Here we are, in an escalating energy crisis, with every corner of the planet being plundered to meet our need for fuels. It’s ironic when just up there in the sky is a massive source of completely free energy: the sun. And we have the eco technology to tap that free energy. Making use of it doesn’t mean spending thousands going a hundred percent solar-powered. It&rsquo ;s not a pipe dream if you live in area that isn’t sun-drenched all year round. Unless you live in an igloo, solar panels will be a great investment for your home.
The technology that goes into photovoltaic cells and solar panels has kept on advancing. As solar panels have become mainstream home products the price has come down. The problem of storing energy harvested from the sun has also been addressed. If you live somewhere with lots of sunshine you can even offset your energy bills by selling the surplus back to the national grid. This is eco technology that saves the planet by reducing reliance on fossil fuels and will save you money too.
The big question is: is it worth the outlay? Installation could cost $15 000 dollars for an average home. If you’re lucky, your local authority may have a scheme for eco-friendly energy strategies. You may be able to get a substantial subsidy for installing solar panels. Even if you have to pay yourself, the savings really do add up over time and will add value to your home. Although annual savings on using solar to heat your water (and perhaps power other appliances) are relatively modest (a few hundred dollars per year), it’s the income you can get from feeding the surplus back to the national grid that’s the real economic attraction.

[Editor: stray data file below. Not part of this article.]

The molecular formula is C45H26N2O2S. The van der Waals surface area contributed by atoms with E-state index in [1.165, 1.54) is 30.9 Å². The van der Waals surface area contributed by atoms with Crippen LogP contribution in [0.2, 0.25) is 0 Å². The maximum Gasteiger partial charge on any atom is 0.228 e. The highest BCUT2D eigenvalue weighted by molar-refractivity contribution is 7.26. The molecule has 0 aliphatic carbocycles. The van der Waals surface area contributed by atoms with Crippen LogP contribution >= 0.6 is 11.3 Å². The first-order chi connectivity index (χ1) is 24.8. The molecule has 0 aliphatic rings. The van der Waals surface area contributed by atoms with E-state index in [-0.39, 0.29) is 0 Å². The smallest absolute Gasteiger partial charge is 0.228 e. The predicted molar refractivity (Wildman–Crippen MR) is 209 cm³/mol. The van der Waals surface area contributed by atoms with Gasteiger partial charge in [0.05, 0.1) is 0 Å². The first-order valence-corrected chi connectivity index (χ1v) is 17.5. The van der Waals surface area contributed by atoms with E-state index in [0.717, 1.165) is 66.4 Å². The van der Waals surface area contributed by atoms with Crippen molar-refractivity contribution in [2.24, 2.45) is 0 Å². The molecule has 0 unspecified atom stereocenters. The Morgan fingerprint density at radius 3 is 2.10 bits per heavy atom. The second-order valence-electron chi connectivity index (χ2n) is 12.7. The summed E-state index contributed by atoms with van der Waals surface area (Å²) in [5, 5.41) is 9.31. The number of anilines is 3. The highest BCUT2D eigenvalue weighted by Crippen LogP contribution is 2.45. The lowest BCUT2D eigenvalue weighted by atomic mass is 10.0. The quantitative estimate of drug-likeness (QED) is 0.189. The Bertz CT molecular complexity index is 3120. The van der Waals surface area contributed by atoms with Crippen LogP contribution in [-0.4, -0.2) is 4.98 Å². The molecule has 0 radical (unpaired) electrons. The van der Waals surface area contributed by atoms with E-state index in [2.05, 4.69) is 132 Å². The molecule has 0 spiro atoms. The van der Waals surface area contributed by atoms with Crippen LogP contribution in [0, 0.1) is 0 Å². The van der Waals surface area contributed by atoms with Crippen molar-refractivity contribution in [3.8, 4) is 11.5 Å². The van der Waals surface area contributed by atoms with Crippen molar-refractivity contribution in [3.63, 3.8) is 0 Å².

An average household using 5000 kWh of electricity per year could generate 40-50% of that, or more, with a suitable solar panel installation – and we’re not talking about areas with endless sunshine. Even in areas with dull and cloudy winters, some solar energy can be captured. The bonus is that the surplus you generate in summer will effectively subsidise your energy costs over the winter. A modest installation might save you just a couple of hundred dollars a year in electricity bills, but you could get six times that for selling on the extra.
Saving money is a priority for many of us these days, but there’s an equally compelling argument. If every household had some solar panels, it could make a really significant difference to our reliance on traditional energy sources. From the Arctic to the shrinking unspoilt areas of the planet, all possible sources are being ruthlessly exploited, with terrible consequences for animals and the ecological balance. Eco-technology has given us a partial solution. Now it’s up to us to make use of it.